Proc. Calif. Acad. Sci., ser. 4, 20: 138. 1931.
Herbs, erect, 1–4 dm, glabrous, green to reddish. Stems: aerial flowering stems erect, 0.3–1 dm, glabrous. Leaves basal; petiole 1–4(–5) cm, tomentose; blade suborbiculate to reniform, (0.3–)0.5–1.5 × 0.5–1.5(–1.8) cm, densely white-tomentose abaxially, glabrous and bright green adaxially. Inflorescences cymose, infrequently distally uniparous due to suppression of secondary branches, open, 5–35 × 5–30 cm; branches glabrous; bracts 1–2 × 0.5–1 mm. Peduncles absent. Involucres terminal at tips of slender branchlets proximally, not appressed to branches, turbinate, 2–2.5 × 1–1.5 mm, glabrous; teeth 5, erect, 0.4–0.8 mm. Flowers 2–2.5(–3) mm; perianth pink at early anthesis, becoming white to rose or yellow, minutely puberulent; tepals monomorphic, narrowly elliptic; stamens included, 1.7–2 mm; filaments glabrous. Achenes light brown, 3-gonous, 1.8–2 mm. 2n = 34.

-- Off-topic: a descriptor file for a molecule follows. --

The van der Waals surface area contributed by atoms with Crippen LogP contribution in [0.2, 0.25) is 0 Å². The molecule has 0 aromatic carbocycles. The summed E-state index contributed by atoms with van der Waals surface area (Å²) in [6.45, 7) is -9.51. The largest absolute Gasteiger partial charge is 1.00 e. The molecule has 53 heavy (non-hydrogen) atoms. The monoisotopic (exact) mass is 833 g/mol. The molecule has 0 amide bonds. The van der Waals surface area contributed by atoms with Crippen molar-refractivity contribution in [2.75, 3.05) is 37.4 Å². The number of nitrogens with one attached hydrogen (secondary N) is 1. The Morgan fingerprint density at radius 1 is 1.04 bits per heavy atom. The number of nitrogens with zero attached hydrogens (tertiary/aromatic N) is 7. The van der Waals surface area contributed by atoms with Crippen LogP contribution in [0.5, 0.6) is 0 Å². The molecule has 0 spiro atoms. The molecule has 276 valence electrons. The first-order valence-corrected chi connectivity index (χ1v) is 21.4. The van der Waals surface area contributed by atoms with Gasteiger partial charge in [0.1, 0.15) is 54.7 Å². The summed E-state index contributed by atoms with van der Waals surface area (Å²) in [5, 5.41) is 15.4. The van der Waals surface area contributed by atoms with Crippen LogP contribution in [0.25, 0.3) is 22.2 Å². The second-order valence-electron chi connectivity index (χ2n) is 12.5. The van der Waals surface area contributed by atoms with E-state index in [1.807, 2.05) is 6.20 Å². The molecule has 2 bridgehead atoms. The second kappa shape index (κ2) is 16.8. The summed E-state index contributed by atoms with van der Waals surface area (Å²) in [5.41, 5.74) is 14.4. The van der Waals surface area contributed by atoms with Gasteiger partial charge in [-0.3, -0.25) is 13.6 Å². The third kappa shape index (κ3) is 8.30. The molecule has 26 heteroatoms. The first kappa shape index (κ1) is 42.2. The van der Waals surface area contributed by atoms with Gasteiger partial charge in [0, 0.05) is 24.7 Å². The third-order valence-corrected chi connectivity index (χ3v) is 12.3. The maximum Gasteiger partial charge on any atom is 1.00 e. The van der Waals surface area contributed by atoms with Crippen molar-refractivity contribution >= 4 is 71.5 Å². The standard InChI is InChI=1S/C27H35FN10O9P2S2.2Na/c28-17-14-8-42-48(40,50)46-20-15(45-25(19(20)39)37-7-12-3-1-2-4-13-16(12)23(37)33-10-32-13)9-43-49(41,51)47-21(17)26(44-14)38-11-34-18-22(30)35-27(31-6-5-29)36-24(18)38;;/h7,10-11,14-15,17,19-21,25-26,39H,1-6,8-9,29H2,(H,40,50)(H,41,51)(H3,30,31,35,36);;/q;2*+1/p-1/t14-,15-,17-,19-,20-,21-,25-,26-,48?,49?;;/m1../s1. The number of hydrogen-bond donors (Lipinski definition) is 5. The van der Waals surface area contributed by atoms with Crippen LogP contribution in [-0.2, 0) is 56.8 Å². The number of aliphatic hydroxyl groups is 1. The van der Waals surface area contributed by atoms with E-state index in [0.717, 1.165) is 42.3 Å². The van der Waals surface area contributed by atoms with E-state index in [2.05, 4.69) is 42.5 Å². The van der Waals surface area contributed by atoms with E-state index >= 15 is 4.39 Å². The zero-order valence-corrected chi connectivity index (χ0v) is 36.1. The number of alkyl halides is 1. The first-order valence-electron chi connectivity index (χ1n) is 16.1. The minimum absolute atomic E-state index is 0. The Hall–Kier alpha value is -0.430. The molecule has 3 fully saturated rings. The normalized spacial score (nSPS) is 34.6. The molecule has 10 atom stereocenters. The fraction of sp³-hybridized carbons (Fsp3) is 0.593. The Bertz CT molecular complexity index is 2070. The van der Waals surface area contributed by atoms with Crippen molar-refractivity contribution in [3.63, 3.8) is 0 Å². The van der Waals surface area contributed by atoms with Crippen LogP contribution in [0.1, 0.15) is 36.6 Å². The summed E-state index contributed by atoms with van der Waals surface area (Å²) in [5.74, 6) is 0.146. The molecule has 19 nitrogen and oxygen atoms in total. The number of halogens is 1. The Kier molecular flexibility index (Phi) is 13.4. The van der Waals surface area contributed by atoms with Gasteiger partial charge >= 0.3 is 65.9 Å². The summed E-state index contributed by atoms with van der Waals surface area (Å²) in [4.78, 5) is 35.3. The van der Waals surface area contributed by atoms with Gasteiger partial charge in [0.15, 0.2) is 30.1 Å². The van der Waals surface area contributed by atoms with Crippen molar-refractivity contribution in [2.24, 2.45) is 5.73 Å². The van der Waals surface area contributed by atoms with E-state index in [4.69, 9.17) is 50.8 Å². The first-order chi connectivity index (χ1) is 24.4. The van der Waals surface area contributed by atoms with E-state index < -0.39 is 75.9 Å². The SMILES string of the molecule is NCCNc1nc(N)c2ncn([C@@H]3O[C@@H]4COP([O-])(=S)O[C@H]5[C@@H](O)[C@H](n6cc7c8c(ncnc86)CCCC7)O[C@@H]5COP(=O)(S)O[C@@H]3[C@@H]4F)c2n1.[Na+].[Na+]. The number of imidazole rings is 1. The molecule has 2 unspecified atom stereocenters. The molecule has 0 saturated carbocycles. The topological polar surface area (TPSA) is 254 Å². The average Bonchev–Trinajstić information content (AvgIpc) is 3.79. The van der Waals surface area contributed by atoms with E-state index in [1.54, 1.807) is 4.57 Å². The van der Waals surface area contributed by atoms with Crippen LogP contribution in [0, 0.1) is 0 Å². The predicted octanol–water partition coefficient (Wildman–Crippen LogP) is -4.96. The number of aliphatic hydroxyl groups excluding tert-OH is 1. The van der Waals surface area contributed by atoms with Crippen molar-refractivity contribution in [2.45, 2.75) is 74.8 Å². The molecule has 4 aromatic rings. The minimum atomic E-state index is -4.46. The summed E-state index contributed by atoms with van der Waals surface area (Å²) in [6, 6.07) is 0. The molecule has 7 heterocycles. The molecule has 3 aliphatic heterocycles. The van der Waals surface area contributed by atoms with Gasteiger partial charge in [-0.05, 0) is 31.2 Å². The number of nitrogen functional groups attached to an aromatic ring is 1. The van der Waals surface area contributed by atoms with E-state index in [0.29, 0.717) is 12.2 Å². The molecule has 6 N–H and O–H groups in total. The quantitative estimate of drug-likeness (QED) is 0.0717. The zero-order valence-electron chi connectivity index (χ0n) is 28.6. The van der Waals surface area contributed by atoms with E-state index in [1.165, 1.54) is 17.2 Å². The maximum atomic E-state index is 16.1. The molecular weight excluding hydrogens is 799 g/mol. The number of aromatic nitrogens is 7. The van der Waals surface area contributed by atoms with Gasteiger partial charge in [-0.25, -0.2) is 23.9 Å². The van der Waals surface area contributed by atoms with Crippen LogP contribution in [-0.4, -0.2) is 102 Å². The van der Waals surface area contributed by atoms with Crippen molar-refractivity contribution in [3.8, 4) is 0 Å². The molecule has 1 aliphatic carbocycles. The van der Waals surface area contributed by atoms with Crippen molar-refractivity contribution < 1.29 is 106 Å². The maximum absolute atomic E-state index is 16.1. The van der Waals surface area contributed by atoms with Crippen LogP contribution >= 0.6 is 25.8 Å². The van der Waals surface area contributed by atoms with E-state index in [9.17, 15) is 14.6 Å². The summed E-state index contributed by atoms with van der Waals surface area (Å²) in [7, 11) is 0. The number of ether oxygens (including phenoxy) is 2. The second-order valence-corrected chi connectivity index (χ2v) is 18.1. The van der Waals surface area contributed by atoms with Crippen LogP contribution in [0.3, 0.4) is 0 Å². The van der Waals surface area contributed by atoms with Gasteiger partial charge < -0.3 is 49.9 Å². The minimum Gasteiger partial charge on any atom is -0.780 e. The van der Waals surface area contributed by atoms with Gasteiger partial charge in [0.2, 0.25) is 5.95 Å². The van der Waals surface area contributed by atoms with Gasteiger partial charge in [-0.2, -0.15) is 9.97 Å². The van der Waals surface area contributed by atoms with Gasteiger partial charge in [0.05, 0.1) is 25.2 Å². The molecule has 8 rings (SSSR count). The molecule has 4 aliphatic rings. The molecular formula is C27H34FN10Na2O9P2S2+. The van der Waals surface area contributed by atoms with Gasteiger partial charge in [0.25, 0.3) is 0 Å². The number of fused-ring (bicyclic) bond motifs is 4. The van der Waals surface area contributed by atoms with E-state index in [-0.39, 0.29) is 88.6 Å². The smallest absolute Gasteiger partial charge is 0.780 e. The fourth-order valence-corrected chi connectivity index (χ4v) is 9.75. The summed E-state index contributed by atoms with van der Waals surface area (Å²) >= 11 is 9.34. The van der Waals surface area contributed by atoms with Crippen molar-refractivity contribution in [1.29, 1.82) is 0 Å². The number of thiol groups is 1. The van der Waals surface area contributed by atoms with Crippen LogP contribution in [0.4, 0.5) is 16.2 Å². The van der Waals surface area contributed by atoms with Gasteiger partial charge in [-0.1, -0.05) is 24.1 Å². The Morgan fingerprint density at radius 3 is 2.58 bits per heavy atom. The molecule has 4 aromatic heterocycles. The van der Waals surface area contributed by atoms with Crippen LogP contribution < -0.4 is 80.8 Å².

Phenology: Flowering Apr–Aug.
Habitat: Shale or serpentine outcrops and slopes, chaparral communities, oak and pine woodlands
Elevation: 200-1400 m
Eriogonum covilleanum is encountered infrequently in the Inner Coast Ranges of central and southwestern California (Fresno, Kern, Merced, Monterey, San Benito, San Luis Obispo, Santa Barbara, Santa Clara, Stanislaus, and Ventura counties). On occasion it can be locally common but is never abundant or weedy. It is often found growing with other annual wild buckwheats, and care must be taken to sort the species.